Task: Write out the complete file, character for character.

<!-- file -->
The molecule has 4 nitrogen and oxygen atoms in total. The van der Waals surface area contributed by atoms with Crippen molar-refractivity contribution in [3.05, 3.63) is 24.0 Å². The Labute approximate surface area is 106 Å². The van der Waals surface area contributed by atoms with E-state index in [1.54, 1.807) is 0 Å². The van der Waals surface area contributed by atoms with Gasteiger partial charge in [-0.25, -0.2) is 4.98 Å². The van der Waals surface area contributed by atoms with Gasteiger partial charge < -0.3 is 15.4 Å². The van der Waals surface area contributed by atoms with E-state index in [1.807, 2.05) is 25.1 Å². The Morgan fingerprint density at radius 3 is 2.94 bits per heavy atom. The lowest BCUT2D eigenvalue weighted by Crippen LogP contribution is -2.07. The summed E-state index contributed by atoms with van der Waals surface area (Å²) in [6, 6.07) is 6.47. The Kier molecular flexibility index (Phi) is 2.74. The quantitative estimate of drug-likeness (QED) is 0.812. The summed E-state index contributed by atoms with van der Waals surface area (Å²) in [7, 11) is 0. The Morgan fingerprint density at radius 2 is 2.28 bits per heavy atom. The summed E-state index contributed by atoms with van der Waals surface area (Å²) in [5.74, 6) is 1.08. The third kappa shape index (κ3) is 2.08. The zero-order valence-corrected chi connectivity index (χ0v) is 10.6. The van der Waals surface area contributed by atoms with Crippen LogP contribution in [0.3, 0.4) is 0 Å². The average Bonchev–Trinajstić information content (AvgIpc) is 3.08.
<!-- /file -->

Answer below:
The molecule has 4 nitrogen and oxygen atoms in total. The van der Waals surface area contributed by atoms with Crippen molar-refractivity contribution in [3.05, 3.63) is 24.0 Å². The Labute approximate surface area is 106 Å². The van der Waals surface area contributed by atoms with E-state index in [1.54, 1.807) is 0 Å². The van der Waals surface area contributed by atoms with Gasteiger partial charge in [-0.25, -0.2) is 4.98 Å². The van der Waals surface area contributed by atoms with Gasteiger partial charge < -0.3 is 15.4 Å². The van der Waals surface area contributed by atoms with E-state index in [1.807, 2.05) is 25.1 Å². The Morgan fingerprint density at radius 3 is 2.94 bits per heavy atom. The lowest BCUT2D eigenvalue weighted by Crippen LogP contribution is -2.07. The summed E-state index contributed by atoms with van der Waals surface area (Å²) in [6, 6.07) is 6.47. The Kier molecular flexibility index (Phi) is 2.74. The quantitative estimate of drug-likeness (QED) is 0.812. The summed E-state index contributed by atoms with van der Waals surface area (Å²) in [7, 11) is 0. The Morgan fingerprint density at radius 2 is 2.28 bits per heavy atom. The summed E-state index contributed by atoms with van der Waals surface area (Å²) in [5.74, 6) is 1.08. The third kappa shape index (κ3) is 2.08. The zero-order valence-corrected chi connectivity index (χ0v) is 10.6. The van der Waals surface area contributed by atoms with Crippen LogP contribution in [0.3, 0.4) is 0 Å². The average Bonchev–Trinajstić information content (AvgIpc) is 3.08.